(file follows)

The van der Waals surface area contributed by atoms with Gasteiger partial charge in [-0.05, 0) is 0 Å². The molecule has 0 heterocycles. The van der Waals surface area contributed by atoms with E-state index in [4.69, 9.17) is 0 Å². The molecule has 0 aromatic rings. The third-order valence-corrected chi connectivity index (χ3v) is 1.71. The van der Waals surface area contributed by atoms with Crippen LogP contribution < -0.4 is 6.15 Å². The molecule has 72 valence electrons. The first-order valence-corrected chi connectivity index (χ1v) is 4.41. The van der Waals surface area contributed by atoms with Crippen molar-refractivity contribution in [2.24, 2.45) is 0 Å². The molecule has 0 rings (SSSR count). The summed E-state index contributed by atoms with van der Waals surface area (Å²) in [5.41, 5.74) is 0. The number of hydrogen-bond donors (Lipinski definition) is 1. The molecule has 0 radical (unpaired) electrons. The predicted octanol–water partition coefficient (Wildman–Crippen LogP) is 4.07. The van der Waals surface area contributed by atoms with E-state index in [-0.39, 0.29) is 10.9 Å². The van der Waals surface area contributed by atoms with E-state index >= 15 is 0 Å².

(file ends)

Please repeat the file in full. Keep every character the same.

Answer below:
The van der Waals surface area contributed by atoms with Gasteiger partial charge in [-0.05, 0) is 0 Å². The molecule has 0 heterocycles. The van der Waals surface area contributed by atoms with E-state index in [4.69, 9.17) is 0 Å². The molecule has 0 aromatic rings. The third-order valence-corrected chi connectivity index (χ3v) is 1.71. The van der Waals surface area contributed by atoms with Crippen LogP contribution < -0.4 is 6.15 Å². The molecule has 72 valence electrons. The first-order valence-corrected chi connectivity index (χ1v) is 4.41. The van der Waals surface area contributed by atoms with Crippen molar-refractivity contribution in [2.24, 2.45) is 0 Å². The molecule has 0 rings (SSSR count). The summed E-state index contributed by atoms with van der Waals surface area (Å²) in [5.41, 5.74) is 0. The number of hydrogen-bond donors (Lipinski definition) is 1. The molecule has 0 radical (unpaired) electrons. The predicted octanol–water partition coefficient (Wildman–Crippen LogP) is 4.07. The van der Waals surface area contributed by atoms with E-state index in [-0.39, 0.29) is 10.9 Å². The van der Waals surface area contributed by atoms with E-state index >= 15 is 0 Å².